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«of the AM’s Brand, Corporate Identity and Reputation SIG INSTRUCTIONS FOR THE SESSIONS Sessions chairs The main function of a session chair is to ...»

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Adversity in relationships: The research evidence Lopes, Rui Correia Loureiro, Sandra M.

Purpose This research provides a first systematic literature review on negative consumer-brand relationships (NCBR) issues in order to capture the main terms and factors employed in several previous studies. This paper looks forward to break new ground for subsequent stages of research regarding NCBR.

Originality In the development of theories and investigations, researchers have relied on assumptions that are more aligned with a positive brand relationship view rather than a negative brand relationship view (Fournier and Alvarez, 2013). In recent years, the meaning of NCBR has attracted the attention of marketing practitioners, but little attention has been given in academia. There is a need to clarify these relationships within a broader perspective. The research conducted in this paper, represents the only systematic identification, examination and incorporation of negative relations factors identified through the existing literature and discusses promising aspects of NCBR for future research.

Methodology To identify and rigorously systematize the studies on NCBR, a systematic literature review, has been considered. This paper analyses the main characteristics of 93 articles on NCBR published in the most relevant scientific journals within the period 2009–2014, in order to determine the evolution of this current issue of research over recent years and improve our understanding of this subject. At this state of research, where the theme is merely blooming, the aim of using this method is to explore the topic, the methodology, as well as other relevant aspects of the research and, moreover, it will highlight the need for continuing research into its conceptualization (Cook, 1997).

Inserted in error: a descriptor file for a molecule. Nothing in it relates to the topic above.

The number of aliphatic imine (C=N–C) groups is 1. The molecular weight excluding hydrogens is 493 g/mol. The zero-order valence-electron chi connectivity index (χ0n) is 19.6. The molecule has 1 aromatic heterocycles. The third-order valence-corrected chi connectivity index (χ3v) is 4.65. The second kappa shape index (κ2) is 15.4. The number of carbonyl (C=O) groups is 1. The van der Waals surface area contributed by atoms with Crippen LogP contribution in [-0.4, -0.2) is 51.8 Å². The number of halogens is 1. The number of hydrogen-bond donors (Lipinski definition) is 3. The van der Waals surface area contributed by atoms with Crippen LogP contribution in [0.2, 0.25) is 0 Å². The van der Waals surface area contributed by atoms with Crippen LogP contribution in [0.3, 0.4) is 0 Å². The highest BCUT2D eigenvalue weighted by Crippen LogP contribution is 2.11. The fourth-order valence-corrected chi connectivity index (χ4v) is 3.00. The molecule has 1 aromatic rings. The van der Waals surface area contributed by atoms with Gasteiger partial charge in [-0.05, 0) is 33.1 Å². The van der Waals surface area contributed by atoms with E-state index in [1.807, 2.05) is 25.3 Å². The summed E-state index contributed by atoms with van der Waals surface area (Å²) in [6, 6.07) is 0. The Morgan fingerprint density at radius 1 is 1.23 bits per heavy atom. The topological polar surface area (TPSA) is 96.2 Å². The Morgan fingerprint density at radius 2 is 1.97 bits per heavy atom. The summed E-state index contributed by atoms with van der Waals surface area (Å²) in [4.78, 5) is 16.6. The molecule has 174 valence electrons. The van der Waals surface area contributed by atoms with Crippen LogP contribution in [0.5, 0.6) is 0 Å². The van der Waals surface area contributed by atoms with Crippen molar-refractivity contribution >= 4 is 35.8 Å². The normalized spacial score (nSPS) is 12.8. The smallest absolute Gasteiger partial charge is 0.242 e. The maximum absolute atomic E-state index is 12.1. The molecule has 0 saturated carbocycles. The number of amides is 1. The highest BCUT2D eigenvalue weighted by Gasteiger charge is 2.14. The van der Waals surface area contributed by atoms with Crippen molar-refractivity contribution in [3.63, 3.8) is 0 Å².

Thus, a three-stage procedure has been applied. First - Planning: In order to obtain a significant sample of articles, academic studies from top tier scholarly journals within the period of 2009-2014 that theorized or assessed the NCBR issue were searched for. Second Conducting: From a total of 207 identified studies, 93 articles have been retained. Initially, titles were reviewed, followed by the abstracts, then a meticulous examination of the remaining articles was held and, finally, references were scanned and additional relevant papers were included. A developed data extraction form was used in order to extract the data from selected studies and to document the process. Regarding the elements that have been extracted from the concerned studies we highlight: general details; features of the study; key results. Third - Conceptualization: As highlighted by Tranfield et al. (2003), the third and last stage encompassed two stages: 1) a descriptive analysis to provide an evidence base of the alignment issues; and 2) a thematic analysis to identify key themes, their commonalities and differences. To allow data extraction and to increase consistency and transparency data were input into a spreadsheet as highlighted by Christofi & Kaufmann (2011). Globally, a thematic analysis involves the creation and use of codes to translate theoretical concepts into themes and can be data driven or theory driven (Boyatzis, 1998; Thomas & Harden, 2008). As suggested by Mingione (2014), this systematic review developed both inductive and deductive coding.